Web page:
On the day of the race, go to the back of the line-up. The people in front near the start-line have trained and will be going faster. You don't want to be anywhere near them. Since you haven't trained, do yourself and everyone else running a favor - get in back. You'll be more relaxed. You won't be tempted to run faster. If you feel uncomfortable, stop and walk for a little bit then start running again.

    Next time, train for a race. You'll enjoy it more. Good luck.
  • swimbikerun

    Posts: 2835

    Jan 12, 2009 4:46 PM GMT
    You should be ok if you employ a walk/run method: simply walk thru each of the water/aid stations instead continuing to run.
    It's not necessarily the distance that gets you but more maintaining a pace you can hold.
    Don't pay any attention to what others are doing. Be prepared to walk much of the distance or even drop out if you get sick or are in pain. Swallowing your pride is better than going to the hospital.
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    Jan 12, 2009 5:01 PM GMT
    treader saidTwo more additional pieces of advice, try and do a short run (~3 miles) today (Monday) and on a Wednesday. Just go at a comfortable pace. Do NOT push yourself. Do some light cross training on Tuesday if you want. Rest on Thursday - no activity. Try and get plenty of sleep this week. Eat some pasta. Don't try and cram for a race. It won't work.

    On the day of the race, go to the back of the line-up. The people in front near the start-line have trained and will be going faster. You don't want to be anywhere near them. Since you haven't trained, do yourself and everyone else running a favor - get in back. You'll be more relaxed. You won't be tempted to run faster. If you feel uncomfortable, stop and walk for a little bit then start running again.

    Next time, train for a race. You'll enjoy it more. Good luck.


    Treader's advice is right on the money. If you discover that you enjoy running races, start a training program that gradually builds up endurance and speed. Incorporate some cross training such as weightlifting, too.
  • Posted by a hidden member.
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    Jan 12, 2009 5:09 PM GMT
    Real Jock has several great running/training programs....be sure to check them out....they can all be customized to fit your needs....I refer people to this site all the time for all the informative articles they have on training.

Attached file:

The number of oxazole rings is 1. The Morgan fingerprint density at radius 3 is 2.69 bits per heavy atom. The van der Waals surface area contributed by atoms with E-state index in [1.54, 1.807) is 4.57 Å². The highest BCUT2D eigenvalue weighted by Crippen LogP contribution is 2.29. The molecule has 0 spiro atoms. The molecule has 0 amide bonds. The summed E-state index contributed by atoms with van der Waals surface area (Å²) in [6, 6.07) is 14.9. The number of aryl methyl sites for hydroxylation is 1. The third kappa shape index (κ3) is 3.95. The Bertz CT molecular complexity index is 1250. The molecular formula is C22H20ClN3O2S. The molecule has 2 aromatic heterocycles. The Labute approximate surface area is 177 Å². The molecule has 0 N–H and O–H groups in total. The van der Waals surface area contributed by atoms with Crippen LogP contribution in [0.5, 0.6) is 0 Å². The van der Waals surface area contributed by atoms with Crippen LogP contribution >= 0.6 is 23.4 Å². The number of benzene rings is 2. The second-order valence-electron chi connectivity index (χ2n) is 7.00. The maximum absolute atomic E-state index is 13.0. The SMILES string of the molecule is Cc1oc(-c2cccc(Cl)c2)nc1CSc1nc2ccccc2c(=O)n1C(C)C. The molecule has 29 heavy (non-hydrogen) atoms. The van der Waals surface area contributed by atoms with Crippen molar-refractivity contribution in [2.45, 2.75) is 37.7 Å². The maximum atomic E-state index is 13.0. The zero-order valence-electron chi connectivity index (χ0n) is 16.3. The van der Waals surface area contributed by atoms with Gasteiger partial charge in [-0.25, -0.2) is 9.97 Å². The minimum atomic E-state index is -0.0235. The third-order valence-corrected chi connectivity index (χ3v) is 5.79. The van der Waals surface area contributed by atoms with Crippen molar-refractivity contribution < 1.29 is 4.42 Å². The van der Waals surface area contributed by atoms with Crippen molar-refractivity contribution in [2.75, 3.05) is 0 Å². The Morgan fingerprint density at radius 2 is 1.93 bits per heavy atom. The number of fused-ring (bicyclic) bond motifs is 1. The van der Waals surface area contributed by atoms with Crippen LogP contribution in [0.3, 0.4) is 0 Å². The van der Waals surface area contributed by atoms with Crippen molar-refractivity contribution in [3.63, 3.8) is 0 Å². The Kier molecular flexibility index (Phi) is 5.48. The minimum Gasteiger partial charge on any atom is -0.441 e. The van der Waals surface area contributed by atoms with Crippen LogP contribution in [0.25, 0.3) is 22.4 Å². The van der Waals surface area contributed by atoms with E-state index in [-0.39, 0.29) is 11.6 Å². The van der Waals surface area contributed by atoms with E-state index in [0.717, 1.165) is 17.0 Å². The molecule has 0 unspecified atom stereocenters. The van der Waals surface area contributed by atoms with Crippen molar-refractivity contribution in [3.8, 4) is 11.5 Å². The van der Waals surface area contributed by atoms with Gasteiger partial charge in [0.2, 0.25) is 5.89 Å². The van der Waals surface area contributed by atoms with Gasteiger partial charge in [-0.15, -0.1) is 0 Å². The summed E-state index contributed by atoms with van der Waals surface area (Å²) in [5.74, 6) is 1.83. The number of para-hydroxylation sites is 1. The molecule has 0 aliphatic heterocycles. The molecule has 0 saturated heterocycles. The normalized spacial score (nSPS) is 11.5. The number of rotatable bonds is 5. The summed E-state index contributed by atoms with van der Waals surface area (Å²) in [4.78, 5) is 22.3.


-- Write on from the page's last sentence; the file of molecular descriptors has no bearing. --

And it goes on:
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    Jan 12, 2009 7:23 PM GMT
    Run slow, you can't start slow enough, especially if you aren't in good aerobic condition. Jog walk intervals may help you get to the finish line. If you feel good after 4-4.5 miles you can pick it up. Do NOT make the mistake of starting at the front of the crowd, and going out fast like you're in a 100 m sprint like so many do.

    Do a warm up walk of 10 minutes followed by a solid stretching regimen. Do the same after the race. You may even want to look up ice baths because you'll probably be pretty sore. If you push your body at something it's not conditioned to do, you're going to have to pay for it.
  • gwuinsf

    Posts: 525

    Jan 12, 2009 7:31 PM GMT
    I highly recommend the Run/Walk method of training. Run two minutes, walk 30 seconds... you need to find the right combo for you.

    Jeff Galloway has written some books on it that talk about how to develop a program that works for you.

    http://www.amazon.com/Galloways-Book-Running-2-Ed/dp/0936070277/ref=sr_1_3?ie=UTF8&s=books&qid=1231788565&sr=1-3
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    Jan 13, 2009 4:45 AM GMT
    smalltownboy saidA 10k is NOT a marathon..it's a 10k.


    WHAT!?!!? A 10K is NOT a marathon?!? Then what’s the point of bragging about 'marathon training'?! LOL j/k

    Lemme just say, you guys rule! Thanks so much for taking the time to reply. Yes, common sense indeed tells me to be on cue far behind the trained people at the starting line. I was just telling treader that I’ve just finalized my personal adrenaline booster tracks on my iPod shuffle and I feel so pumped up already. I shall keep you posted of what shall take place after the race…

    OH.AND.ONE.MORE.THING.

    Should I shave my legs?

  • zakariahzol

    Posts: 2241

    Jan 13, 2009 12:38 PM GMT
    If 10k is not a marathon , I suppose you cant call 5k a marathon. Over in my country 5k is call jogathon and a shorter 3k "Fun Run". Marathon is either full marathon for 42k, half marathon for 21k and 7k for the quarter.